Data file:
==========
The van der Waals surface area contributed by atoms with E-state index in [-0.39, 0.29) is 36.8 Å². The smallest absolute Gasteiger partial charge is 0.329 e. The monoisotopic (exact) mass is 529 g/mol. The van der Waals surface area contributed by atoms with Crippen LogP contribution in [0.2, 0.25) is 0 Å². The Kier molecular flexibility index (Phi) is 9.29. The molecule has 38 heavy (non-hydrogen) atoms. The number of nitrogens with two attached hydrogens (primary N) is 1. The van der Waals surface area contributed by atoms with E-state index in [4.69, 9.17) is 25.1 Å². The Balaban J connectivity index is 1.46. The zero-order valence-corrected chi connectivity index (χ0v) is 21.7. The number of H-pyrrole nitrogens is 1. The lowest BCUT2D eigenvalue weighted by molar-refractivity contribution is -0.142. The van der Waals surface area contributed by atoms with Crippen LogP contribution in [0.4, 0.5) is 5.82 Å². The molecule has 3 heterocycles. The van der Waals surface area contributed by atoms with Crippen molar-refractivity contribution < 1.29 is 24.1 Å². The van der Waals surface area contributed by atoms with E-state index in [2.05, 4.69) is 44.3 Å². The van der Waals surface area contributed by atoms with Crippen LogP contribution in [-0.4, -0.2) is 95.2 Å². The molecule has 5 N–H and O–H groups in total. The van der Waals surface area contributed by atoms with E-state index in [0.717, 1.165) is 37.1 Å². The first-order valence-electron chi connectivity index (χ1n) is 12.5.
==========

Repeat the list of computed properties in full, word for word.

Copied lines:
The van der Waals surface area contributed by atoms with E-state index in [-0.39, 0.29) is 36.8 Å². The smallest absolute Gasteiger partial charge is 0.329 e. The monoisotopic (exact) mass is 529 g/mol. The van der Waals surface area contributed by atoms with Crippen LogP contribution in [0.2, 0.25) is 0 Å². The Kier molecular flexibility index (Phi) is 9.29. The molecule has 38 heavy (non-hydrogen) atoms. The number of nitrogens with two attached hydrogens (primary N) is 1. The van der Waals surface area contributed by atoms with E-state index in [4.69, 9.17) is 25.1 Å². The Balaban J connectivity index is 1.46. The zero-order valence-corrected chi connectivity index (χ0v) is 21.7. The number of H-pyrrole nitrogens is 1. The lowest BCUT2D eigenvalue weighted by molar-refractivity contribution is -0.142. The van der Waals surface area contributed by atoms with Crippen LogP contribution in [0.4, 0.5) is 5.82 Å². The molecule has 3 heterocycles. The van der Waals surface area contributed by atoms with Crippen molar-refractivity contribution < 1.29 is 24.1 Å². The van der Waals surface area contributed by atoms with E-state index in [2.05, 4.69) is 44.3 Å². The van der Waals surface area contributed by atoms with Crippen LogP contribution in [-0.4, -0.2) is 95.2 Å². The molecule has 5 N–H and O–H groups in total. The van der Waals surface area contributed by atoms with E-state index in [0.717, 1.165) is 37.1 Å². The first-order valence-electron chi connectivity index (χ1n) is 12.5.